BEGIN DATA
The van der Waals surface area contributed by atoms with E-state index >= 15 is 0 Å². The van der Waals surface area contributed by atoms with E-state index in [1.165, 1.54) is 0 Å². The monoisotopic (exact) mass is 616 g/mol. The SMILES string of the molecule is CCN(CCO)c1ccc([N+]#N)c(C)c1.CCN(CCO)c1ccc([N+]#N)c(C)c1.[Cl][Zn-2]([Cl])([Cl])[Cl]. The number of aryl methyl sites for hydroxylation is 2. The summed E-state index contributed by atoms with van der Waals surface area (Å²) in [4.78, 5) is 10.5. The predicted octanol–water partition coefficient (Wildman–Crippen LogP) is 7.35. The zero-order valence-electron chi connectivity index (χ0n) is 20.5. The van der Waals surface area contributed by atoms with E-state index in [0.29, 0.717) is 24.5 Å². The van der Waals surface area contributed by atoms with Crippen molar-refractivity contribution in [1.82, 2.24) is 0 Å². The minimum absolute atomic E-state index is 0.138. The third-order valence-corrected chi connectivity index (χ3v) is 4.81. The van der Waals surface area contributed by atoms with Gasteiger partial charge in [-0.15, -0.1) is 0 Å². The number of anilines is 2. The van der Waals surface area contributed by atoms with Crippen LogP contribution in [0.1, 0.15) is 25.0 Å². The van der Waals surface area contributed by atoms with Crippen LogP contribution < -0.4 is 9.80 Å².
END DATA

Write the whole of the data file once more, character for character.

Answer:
The van der Waals surface area contributed by atoms with E-state index >= 15 is 0 Å². The van der Waals surface area contributed by atoms with E-state index in [1.165, 1.54) is 0 Å². The monoisotopic (exact) mass is 616 g/mol. The SMILES string of the molecule is CCN(CCO)c1ccc([N+]#N)c(C)c1.CCN(CCO)c1ccc([N+]#N)c(C)c1.[Cl][Zn-2]([Cl])([Cl])[Cl]. The number of aryl methyl sites for hydroxylation is 2. The summed E-state index contributed by atoms with van der Waals surface area (Å²) in [4.78, 5) is 10.5. The predicted octanol–water partition coefficient (Wildman–Crippen LogP) is 7.35. The zero-order valence-electron chi connectivity index (χ0n) is 20.5. The van der Waals surface area contributed by atoms with E-state index in [0.29, 0.717) is 24.5 Å². The van der Waals surface area contributed by atoms with Crippen molar-refractivity contribution in [1.82, 2.24) is 0 Å². The minimum absolute atomic E-state index is 0.138. The third-order valence-corrected chi connectivity index (χ3v) is 4.81. The van der Waals surface area contributed by atoms with Gasteiger partial charge in [-0.15, -0.1) is 0 Å². The number of anilines is 2. The van der Waals surface area contributed by atoms with Crippen LogP contribution in [0.1, 0.15) is 25.0 Å². The van der Waals surface area contributed by atoms with Crippen LogP contribution < -0.4 is 9.80 Å².